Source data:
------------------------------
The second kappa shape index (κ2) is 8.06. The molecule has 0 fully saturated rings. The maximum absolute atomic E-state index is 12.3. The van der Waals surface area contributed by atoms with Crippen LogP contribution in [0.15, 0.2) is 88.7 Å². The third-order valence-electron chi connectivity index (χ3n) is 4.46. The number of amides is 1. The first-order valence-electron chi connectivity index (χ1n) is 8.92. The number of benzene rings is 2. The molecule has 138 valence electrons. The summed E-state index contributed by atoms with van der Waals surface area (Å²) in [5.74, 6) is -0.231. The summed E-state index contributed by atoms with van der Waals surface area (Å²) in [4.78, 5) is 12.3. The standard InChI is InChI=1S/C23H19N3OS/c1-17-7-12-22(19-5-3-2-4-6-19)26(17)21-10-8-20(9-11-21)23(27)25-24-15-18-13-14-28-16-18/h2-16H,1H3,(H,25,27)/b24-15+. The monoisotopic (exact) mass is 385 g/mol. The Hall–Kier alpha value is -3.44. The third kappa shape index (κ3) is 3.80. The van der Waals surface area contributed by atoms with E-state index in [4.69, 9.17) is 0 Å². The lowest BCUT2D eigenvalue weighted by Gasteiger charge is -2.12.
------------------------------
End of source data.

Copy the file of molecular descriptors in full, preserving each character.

The second kappa shape index (κ2) is 8.06. The molecule has 0 fully saturated rings. The maximum absolute atomic E-state index is 12.3. The van der Waals surface area contributed by atoms with Crippen LogP contribution in [0.15, 0.2) is 88.7 Å². The third-order valence-electron chi connectivity index (χ3n) is 4.46. The number of amides is 1. The first-order valence-electron chi connectivity index (χ1n) is 8.92. The number of benzene rings is 2. The molecule has 138 valence electrons. The summed E-state index contributed by atoms with van der Waals surface area (Å²) in [5.74, 6) is -0.231. The summed E-state index contributed by atoms with van der Waals surface area (Å²) in [4.78, 5) is 12.3. The standard InChI is InChI=1S/C23H19N3OS/c1-17-7-12-22(19-5-3-2-4-6-19)26(17)21-10-8-20(9-11-21)23(27)25-24-15-18-13-14-28-16-18/h2-16H,1H3,(H,25,27)/b24-15+. The monoisotopic (exact) mass is 385 g/mol. The Hall–Kier alpha value is -3.44. The third kappa shape index (κ3) is 3.80. The van der Waals surface area contributed by atoms with E-state index in [4.69, 9.17) is 0 Å². The lowest BCUT2D eigenvalue weighted by Gasteiger charge is -2.12.